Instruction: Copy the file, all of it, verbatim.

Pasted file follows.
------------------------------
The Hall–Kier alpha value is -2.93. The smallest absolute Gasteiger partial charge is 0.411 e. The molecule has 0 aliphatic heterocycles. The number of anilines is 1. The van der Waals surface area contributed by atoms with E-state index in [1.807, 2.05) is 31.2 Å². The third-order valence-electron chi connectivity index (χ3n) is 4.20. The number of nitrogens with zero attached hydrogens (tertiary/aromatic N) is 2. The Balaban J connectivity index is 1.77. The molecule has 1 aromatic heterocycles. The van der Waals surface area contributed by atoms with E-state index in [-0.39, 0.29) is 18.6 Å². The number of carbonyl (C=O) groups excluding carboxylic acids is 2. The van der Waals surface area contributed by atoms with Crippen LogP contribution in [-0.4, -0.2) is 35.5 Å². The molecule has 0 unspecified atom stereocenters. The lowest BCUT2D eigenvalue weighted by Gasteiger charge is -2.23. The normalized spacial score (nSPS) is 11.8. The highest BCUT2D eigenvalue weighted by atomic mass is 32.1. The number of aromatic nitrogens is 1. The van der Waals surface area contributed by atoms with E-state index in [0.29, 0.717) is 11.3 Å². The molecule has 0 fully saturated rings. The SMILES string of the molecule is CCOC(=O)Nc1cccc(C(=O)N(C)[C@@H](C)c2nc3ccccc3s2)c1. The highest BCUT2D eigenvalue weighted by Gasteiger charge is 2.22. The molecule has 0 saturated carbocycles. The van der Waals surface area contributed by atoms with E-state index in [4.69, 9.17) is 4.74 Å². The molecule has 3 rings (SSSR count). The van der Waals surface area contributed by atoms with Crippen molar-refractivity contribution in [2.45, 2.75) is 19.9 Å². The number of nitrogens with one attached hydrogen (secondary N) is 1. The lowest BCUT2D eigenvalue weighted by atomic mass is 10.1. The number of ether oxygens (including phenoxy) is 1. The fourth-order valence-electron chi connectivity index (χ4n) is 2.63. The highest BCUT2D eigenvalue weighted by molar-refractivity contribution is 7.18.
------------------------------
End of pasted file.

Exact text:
The Hall–Kier alpha value is -2.93. The smallest absolute Gasteiger partial charge is 0.411 e. The molecule has 0 aliphatic heterocycles. The number of anilines is 1. The van der Waals surface area contributed by atoms with E-state index in [1.807, 2.05) is 31.2 Å². The third-order valence-electron chi connectivity index (χ3n) is 4.20. The number of nitrogens with zero attached hydrogens (tertiary/aromatic N) is 2. The Balaban J connectivity index is 1.77. The molecule has 1 aromatic heterocycles. The van der Waals surface area contributed by atoms with E-state index in [-0.39, 0.29) is 18.6 Å². The number of carbonyl (C=O) groups excluding carboxylic acids is 2. The van der Waals surface area contributed by atoms with Crippen LogP contribution in [-0.4, -0.2) is 35.5 Å². The molecule has 0 unspecified atom stereocenters. The lowest BCUT2D eigenvalue weighted by Gasteiger charge is -2.23. The normalized spacial score (nSPS) is 11.8. The highest BCUT2D eigenvalue weighted by atomic mass is 32.1. The number of aromatic nitrogens is 1. The van der Waals surface area contributed by atoms with E-state index in [0.29, 0.717) is 11.3 Å². The molecule has 0 fully saturated rings. The SMILES string of the molecule is CCOC(=O)Nc1cccc(C(=O)N(C)[C@@H](C)c2nc3ccccc3s2)c1. The highest BCUT2D eigenvalue weighted by Gasteiger charge is 2.22. The molecule has 0 saturated carbocycles. The van der Waals surface area contributed by atoms with E-state index in [4.69, 9.17) is 4.74 Å². The molecule has 3 rings (SSSR count). The van der Waals surface area contributed by atoms with Crippen molar-refractivity contribution in [2.45, 2.75) is 19.9 Å². The number of nitrogens with one attached hydrogen (secondary N) is 1. The lowest BCUT2D eigenvalue weighted by atomic mass is 10.1. The number of ether oxygens (including phenoxy) is 1. The fourth-order valence-electron chi connectivity index (χ4n) is 2.63. The highest BCUT2D eigenvalue weighted by molar-refractivity contribution is 7.18.